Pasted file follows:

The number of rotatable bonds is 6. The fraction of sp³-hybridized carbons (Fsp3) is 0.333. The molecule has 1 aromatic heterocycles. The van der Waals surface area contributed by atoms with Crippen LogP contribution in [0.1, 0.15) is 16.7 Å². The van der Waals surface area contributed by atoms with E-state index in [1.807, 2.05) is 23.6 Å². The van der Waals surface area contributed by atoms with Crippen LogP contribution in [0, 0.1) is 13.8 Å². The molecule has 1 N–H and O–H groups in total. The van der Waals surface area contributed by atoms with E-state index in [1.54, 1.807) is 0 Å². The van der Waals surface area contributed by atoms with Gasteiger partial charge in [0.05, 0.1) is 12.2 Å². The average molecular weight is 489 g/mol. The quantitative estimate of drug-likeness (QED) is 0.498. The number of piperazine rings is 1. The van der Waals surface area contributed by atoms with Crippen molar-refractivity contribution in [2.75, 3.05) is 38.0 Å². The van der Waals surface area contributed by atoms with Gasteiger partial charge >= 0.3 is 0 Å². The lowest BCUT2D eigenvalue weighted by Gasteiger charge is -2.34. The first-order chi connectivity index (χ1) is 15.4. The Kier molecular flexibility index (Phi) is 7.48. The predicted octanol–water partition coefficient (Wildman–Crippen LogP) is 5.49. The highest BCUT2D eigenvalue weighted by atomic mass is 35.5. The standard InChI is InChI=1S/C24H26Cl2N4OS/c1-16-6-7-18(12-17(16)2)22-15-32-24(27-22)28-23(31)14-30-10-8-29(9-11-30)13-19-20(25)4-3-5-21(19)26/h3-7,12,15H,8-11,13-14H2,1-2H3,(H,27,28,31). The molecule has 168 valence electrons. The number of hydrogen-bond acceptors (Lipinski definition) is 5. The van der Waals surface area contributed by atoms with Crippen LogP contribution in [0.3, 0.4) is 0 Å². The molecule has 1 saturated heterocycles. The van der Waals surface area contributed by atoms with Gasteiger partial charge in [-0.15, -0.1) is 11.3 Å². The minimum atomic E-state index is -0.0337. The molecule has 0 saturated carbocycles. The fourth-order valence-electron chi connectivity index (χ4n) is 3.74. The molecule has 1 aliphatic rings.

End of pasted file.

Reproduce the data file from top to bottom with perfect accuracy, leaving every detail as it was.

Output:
The number of rotatable bonds is 6. The fraction of sp³-hybridized carbons (Fsp3) is 0.333. The molecule has 1 aromatic heterocycles. The van der Waals surface area contributed by atoms with Crippen LogP contribution in [0.1, 0.15) is 16.7 Å². The van der Waals surface area contributed by atoms with E-state index in [1.807, 2.05) is 23.6 Å². The van der Waals surface area contributed by atoms with Crippen LogP contribution in [0, 0.1) is 13.8 Å². The molecule has 1 N–H and O–H groups in total. The van der Waals surface area contributed by atoms with E-state index in [1.54, 1.807) is 0 Å². The van der Waals surface area contributed by atoms with Gasteiger partial charge in [0.05, 0.1) is 12.2 Å². The average molecular weight is 489 g/mol. The quantitative estimate of drug-likeness (QED) is 0.498. The number of piperazine rings is 1. The van der Waals surface area contributed by atoms with Crippen molar-refractivity contribution in [2.75, 3.05) is 38.0 Å². The van der Waals surface area contributed by atoms with Gasteiger partial charge >= 0.3 is 0 Å². The lowest BCUT2D eigenvalue weighted by Gasteiger charge is -2.34. The first-order chi connectivity index (χ1) is 15.4. The Kier molecular flexibility index (Phi) is 7.48. The predicted octanol–water partition coefficient (Wildman–Crippen LogP) is 5.49. The highest BCUT2D eigenvalue weighted by atomic mass is 35.5. The standard InChI is InChI=1S/C24H26Cl2N4OS/c1-16-6-7-18(12-17(16)2)22-15-32-24(27-22)28-23(31)14-30-10-8-29(9-11-30)13-19-20(25)4-3-5-21(19)26/h3-7,12,15H,8-11,13-14H2,1-2H3,(H,27,28,31). The molecule has 168 valence electrons. The number of hydrogen-bond acceptors (Lipinski definition) is 5. The van der Waals surface area contributed by atoms with Crippen LogP contribution in [0.3, 0.4) is 0 Å². The molecule has 1 saturated heterocycles. The van der Waals surface area contributed by atoms with Gasteiger partial charge in [-0.15, -0.1) is 11.3 Å². The minimum atomic E-state index is -0.0337. The molecule has 0 saturated carbocycles. The fourth-order valence-electron chi connectivity index (χ4n) is 3.74. The molecule has 1 aliphatic rings.